One guitar not mentioned was Freddie Greene's Stromberg acoustic
archtop which propelled the Count Basie band for years.
Also, Segovia's Hauser.
Django used a small round-holed Selmer Modele, not the Macaferri
D-hole with an interior wooden amplification unit built in.
The members of his band used these D-hole Macaferris. Django
preferred to have a drum rhythm section over the accompanying guitars, though.
Also, notable was Oscar Aleman's D-hole Maccaferri which he finger-picked with a thumb pick (acting also as a flat pick) and a metal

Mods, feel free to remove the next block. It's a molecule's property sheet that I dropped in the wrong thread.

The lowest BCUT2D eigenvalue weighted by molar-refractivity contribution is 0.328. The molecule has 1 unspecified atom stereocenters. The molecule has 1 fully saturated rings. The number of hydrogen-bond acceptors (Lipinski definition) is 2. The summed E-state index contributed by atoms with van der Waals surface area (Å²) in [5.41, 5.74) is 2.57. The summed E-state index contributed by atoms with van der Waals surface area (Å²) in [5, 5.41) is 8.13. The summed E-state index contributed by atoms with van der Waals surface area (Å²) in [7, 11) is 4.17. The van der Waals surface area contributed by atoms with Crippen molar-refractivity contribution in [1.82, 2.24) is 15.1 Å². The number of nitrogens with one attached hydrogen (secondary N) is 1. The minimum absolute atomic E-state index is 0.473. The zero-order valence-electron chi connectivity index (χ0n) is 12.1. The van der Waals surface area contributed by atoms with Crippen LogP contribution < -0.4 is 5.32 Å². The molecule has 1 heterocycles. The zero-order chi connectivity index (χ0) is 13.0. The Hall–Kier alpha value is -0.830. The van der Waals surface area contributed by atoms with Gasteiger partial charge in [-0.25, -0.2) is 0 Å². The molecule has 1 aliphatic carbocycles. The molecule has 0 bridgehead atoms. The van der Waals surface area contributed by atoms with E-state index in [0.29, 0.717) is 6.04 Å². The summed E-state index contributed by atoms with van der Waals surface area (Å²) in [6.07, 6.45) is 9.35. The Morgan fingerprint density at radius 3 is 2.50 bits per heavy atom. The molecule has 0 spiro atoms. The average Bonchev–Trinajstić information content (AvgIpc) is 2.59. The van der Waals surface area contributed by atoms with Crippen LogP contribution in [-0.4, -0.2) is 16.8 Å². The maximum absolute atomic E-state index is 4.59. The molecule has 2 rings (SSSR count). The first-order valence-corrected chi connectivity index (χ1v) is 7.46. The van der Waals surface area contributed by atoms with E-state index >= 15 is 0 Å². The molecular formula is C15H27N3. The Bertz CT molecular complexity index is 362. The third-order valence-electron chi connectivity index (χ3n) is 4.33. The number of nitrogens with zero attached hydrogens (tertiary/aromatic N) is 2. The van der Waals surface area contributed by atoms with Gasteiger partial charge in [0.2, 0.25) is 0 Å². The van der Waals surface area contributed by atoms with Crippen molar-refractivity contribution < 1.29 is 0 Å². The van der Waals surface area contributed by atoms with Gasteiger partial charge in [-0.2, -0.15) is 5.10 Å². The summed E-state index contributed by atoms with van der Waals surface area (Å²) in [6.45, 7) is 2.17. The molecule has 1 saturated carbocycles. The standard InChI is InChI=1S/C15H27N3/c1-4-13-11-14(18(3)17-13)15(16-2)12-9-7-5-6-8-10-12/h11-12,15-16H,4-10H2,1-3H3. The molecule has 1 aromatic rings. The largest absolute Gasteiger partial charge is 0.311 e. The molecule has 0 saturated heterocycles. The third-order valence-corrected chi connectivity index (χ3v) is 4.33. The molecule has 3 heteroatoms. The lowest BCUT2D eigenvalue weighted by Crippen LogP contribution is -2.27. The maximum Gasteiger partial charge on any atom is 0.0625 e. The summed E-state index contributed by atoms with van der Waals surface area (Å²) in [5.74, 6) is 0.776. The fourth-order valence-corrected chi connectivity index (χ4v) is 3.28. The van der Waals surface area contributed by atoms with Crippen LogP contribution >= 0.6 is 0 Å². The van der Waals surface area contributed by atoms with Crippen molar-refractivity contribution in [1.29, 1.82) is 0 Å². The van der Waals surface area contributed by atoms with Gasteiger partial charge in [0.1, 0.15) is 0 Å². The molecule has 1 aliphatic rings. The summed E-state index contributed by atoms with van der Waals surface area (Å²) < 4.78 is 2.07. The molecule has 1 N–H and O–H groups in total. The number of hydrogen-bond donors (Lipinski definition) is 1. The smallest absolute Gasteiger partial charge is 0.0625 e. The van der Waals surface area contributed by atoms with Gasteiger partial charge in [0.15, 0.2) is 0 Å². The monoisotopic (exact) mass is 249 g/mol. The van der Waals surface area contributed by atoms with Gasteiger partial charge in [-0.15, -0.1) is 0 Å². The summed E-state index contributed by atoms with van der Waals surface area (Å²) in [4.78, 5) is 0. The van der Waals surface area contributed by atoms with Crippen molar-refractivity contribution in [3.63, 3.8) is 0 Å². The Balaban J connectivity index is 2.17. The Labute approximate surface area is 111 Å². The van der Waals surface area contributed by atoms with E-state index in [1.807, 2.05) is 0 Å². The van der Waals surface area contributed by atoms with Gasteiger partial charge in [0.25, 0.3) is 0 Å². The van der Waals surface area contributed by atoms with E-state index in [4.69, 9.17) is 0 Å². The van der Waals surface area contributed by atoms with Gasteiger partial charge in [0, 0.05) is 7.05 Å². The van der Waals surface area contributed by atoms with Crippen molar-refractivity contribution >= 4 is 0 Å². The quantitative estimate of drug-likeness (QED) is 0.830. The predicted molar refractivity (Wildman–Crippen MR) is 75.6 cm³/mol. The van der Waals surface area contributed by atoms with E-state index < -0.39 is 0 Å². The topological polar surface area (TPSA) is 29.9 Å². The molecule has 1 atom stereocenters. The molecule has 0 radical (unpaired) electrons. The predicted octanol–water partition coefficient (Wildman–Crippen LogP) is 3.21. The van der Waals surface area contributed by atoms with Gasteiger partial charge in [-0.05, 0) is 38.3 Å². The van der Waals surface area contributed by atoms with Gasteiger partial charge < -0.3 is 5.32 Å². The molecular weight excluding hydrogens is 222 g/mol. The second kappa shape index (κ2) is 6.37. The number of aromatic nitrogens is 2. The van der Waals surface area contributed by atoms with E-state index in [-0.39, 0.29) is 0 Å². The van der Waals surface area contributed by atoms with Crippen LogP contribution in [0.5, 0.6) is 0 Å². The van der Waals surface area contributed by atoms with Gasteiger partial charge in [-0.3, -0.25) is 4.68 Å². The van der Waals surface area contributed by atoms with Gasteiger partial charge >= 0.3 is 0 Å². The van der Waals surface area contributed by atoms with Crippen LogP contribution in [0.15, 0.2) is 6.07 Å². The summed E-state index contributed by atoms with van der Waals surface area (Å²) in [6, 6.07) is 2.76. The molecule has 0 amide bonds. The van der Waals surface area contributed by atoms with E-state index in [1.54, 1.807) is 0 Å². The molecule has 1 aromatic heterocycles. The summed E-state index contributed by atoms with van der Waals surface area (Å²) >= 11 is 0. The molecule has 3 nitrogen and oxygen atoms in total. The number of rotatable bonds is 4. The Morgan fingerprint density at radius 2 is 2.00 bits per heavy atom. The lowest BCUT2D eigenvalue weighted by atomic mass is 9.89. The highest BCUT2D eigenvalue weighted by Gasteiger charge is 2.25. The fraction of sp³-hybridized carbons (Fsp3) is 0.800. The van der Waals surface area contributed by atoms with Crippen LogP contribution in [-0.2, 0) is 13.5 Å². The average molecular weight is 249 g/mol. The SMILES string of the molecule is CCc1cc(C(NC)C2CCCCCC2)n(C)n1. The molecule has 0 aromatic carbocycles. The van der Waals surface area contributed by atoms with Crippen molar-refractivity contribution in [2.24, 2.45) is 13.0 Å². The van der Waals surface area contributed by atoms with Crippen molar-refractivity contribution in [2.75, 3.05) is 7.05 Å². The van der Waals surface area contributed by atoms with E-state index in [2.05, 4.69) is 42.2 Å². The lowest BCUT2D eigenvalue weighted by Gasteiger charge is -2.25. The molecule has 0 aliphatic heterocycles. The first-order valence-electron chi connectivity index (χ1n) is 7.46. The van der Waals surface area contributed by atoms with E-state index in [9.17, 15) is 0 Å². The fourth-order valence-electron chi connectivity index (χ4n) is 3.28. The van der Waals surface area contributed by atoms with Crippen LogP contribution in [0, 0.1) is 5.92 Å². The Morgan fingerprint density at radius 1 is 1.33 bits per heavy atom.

bodied National type guitar. Aleman was one of the greatest acoustic
jazz guitarists ever lived and the only one who Django would acknowledge as a competitor (allowing him to be the first guitarist
into his caravan wagon). Aleman had a friendly rivalry with Django
insisting that Django played using "Gypsy tricks". You can check
the liner notes from David Grissman's re-release of Aleman.
I recall that Woody Guthrie used an old Martin when I knew him.
Cisco Houston as I recall used a brown mohoghany Martin (maybe a Gibson).
I think that B.B. King may have used a Gibson 345 rather than the 335 mentioned above. I think it was wired for stereo and he used
Lab cabinets. Then Gibson came out with the B.B. model with newer pickups. I have an older 345 which looks more like B.B.'s guitar.